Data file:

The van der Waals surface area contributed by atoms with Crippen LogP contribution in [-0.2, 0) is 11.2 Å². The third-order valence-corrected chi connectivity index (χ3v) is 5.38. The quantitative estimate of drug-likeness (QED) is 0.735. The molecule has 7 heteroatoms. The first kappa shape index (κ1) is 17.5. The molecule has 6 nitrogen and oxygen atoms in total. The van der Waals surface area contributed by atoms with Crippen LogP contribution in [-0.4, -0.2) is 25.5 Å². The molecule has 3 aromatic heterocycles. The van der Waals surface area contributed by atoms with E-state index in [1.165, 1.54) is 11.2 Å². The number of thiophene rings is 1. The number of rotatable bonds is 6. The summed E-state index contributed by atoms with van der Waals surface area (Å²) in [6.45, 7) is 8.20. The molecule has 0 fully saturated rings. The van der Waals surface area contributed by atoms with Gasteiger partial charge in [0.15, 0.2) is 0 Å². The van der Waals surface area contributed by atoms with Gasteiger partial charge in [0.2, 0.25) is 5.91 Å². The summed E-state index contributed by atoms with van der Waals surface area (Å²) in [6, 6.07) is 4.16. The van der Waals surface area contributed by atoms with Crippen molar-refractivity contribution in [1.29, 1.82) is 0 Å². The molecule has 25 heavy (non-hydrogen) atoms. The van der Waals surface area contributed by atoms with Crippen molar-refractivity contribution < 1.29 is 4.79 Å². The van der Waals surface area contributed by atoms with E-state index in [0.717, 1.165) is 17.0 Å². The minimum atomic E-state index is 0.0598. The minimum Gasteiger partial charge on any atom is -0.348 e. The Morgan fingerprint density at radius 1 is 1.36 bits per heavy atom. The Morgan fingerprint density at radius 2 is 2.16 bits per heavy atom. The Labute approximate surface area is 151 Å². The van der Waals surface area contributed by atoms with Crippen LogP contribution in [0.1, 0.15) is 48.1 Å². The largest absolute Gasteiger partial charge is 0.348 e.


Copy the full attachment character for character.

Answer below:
The van der Waals surface area contributed by atoms with Crippen LogP contribution in [-0.2, 0) is 11.2 Å². The third-order valence-corrected chi connectivity index (χ3v) is 5.38. The quantitative estimate of drug-likeness (QED) is 0.735. The molecule has 7 heteroatoms. The first kappa shape index (κ1) is 17.5. The molecule has 6 nitrogen and oxygen atoms in total. The van der Waals surface area contributed by atoms with Crippen LogP contribution in [-0.4, -0.2) is 25.5 Å². The molecule has 3 aromatic heterocycles. The van der Waals surface area contributed by atoms with E-state index in [1.165, 1.54) is 11.2 Å². The number of thiophene rings is 1. The number of rotatable bonds is 6. The summed E-state index contributed by atoms with van der Waals surface area (Å²) in [6.45, 7) is 8.20. The molecule has 0 fully saturated rings. The van der Waals surface area contributed by atoms with Gasteiger partial charge in [0.15, 0.2) is 0 Å². The van der Waals surface area contributed by atoms with Gasteiger partial charge in [0.2, 0.25) is 5.91 Å². The summed E-state index contributed by atoms with van der Waals surface area (Å²) in [6, 6.07) is 4.16. The van der Waals surface area contributed by atoms with Crippen molar-refractivity contribution in [1.29, 1.82) is 0 Å². The molecule has 25 heavy (non-hydrogen) atoms. The van der Waals surface area contributed by atoms with Crippen molar-refractivity contribution < 1.29 is 4.79 Å². The van der Waals surface area contributed by atoms with E-state index in [0.717, 1.165) is 17.0 Å². The minimum atomic E-state index is 0.0598. The minimum Gasteiger partial charge on any atom is -0.348 e. The Morgan fingerprint density at radius 1 is 1.36 bits per heavy atom. The Morgan fingerprint density at radius 2 is 2.16 bits per heavy atom. The Labute approximate surface area is 151 Å². The van der Waals surface area contributed by atoms with Crippen LogP contribution in [0.1, 0.15) is 48.1 Å². The largest absolute Gasteiger partial charge is 0.348 e.